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Rocklin writer, father of three, keeps readers laughing

Schmatjen chronicles life with young sons
By: Krissi Khokhobashvili, Placer Herald and Press Tribune editor
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See for yourself

Read Marc Schmatjen’s humor blog at www.schmatjen.blogspot.com. A new story is posted every Wednesday.

 

Writer Marc Schmatjen is never short on inspiration.

And how could he be? With three boys under the age of 10, a full-time job and a wife, Schmatjen has taken his sense of humor to the Web, where he publishes a weekly humor column with a growing reader base.

“Just a Smidge” earned its name based on Schmatjen’s last name, pronounced “smidgen.” The site started in 2008 as a political blog, but quickly turned into a humorous account of life in the Rocklin household, telling the stories of Schmatjen and his family: Sandra and sons Joe, A.J. and Jack.

“I was naturally writing family stuff, because I was right in the thick of all the funny diaper stories,” Schmatjen said, dodging Nerf darts with ease as his sons chased each other around the house.

Schmatjen, an engineer and salesman for a conveyor company, makes time each week for writing, in addition to all the other duties that come with having a home and family. His schedule, posted to the wall of his office, includes time for work, writing, exercise and time to spend with his wife and boys.

The boys provide an endless source of inspiration, including a column that went viral, “How to be a parent,” that Schmatjen wrote as a list of suggestions for people who were about to have a baby or who were thinking of having a baby.

“One of the most popular items was midnight Legos on the carpet,” he smiled. “If you get up to get a drink of water or whatever, you’ve got to walk through a minefield.”

And another post has been selected as the March “Humor Me” edition of “Sacramento Parent.” Schmatjen smiled as he asked son Jack, 8, what he does that’s so funny.

“I sleepwalk!” Jack replied. And what does he do when he sleepwalks?

“Pee.”

It’s true, Schmatjen said – he’s the father of someone who sleep-pees.

“One time he was walking out of his room, sleepwalking, and guess what? He peed on my stairs,” Schmatjen said.

There are some limits to what goes in the blog, including the boys’ names. But funny and embarrassing stories forever archived in the digital annals of the World Wide Web? For the most part, they’re perfectly acceptable.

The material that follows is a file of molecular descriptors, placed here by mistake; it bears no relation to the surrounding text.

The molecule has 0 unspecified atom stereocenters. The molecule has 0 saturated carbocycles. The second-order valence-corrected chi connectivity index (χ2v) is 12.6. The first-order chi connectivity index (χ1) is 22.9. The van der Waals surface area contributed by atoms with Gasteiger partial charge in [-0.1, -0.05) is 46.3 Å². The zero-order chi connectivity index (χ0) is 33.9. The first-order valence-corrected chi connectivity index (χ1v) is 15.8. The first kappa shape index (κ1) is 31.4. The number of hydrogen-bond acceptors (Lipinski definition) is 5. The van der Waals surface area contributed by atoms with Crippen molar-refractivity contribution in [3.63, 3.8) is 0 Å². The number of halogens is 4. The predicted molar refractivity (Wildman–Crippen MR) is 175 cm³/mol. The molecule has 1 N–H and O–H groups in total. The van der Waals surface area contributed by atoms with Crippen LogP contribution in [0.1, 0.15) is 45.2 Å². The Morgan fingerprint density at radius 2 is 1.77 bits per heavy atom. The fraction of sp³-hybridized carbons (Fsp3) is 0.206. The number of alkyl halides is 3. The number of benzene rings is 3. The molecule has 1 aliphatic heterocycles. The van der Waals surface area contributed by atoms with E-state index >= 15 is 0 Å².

“My mother wrote Christmas letters that were very telling of the family, if you will,” Sandra said. “And whenever we said, ‘But mom, that’s so mean,’ she said, ‘It’s true, right?’ … If it’s the truth, air our laundry.”

“And that’s what good humor’s based in – the truth,” Schmatjen chimed in. “I have written some stuff that will definitely embarrass the children when they’re old enough to care, and I will find that endlessly humorous when they’re embarrassed about it at school.”

The inspiration is so abundant in the Schmatjen household that the writer self-published a collection of his columns, “The Tree of Death, and Other Hilarious Stories,” in November 2012. The stories range from adventures in couponing – in which Schmatjen ended up with eight bottles of body wash thanks to his wife’s interest in savings – to the eponymous story about the trees in the neighborhood that, while beautiful when they bloom, stink to high heaven for a week each year.

The author has also penned a children’s book, “My Giraffe Makes Me Laugh,” illustrated by M. Scott Arena, that Schmatjen read aloud to every kindergarten and first-grade class in Rocklin when it was released in 2010.

Somehow, in between the errands, the dinners, the sleepovers, the sports and the overall chaos of three young boys in the house, Schmatjen finds the time to write, something he attributes heavily to his supportive wife. He also manages to keep his sense of humor, which is why instead of reading as a diary of sorts, as many blogs tend to do, “Just a Smidge” is a regularly updated collection of funny stories, each separate from each other.

“I want each post to be a standalone humorous article that somebody could read in a newspaper or magazine and think was funny on its own, and not need the history of it,” Schmatjen said. “My stated goal is to make people laugh out loud at least once a week.”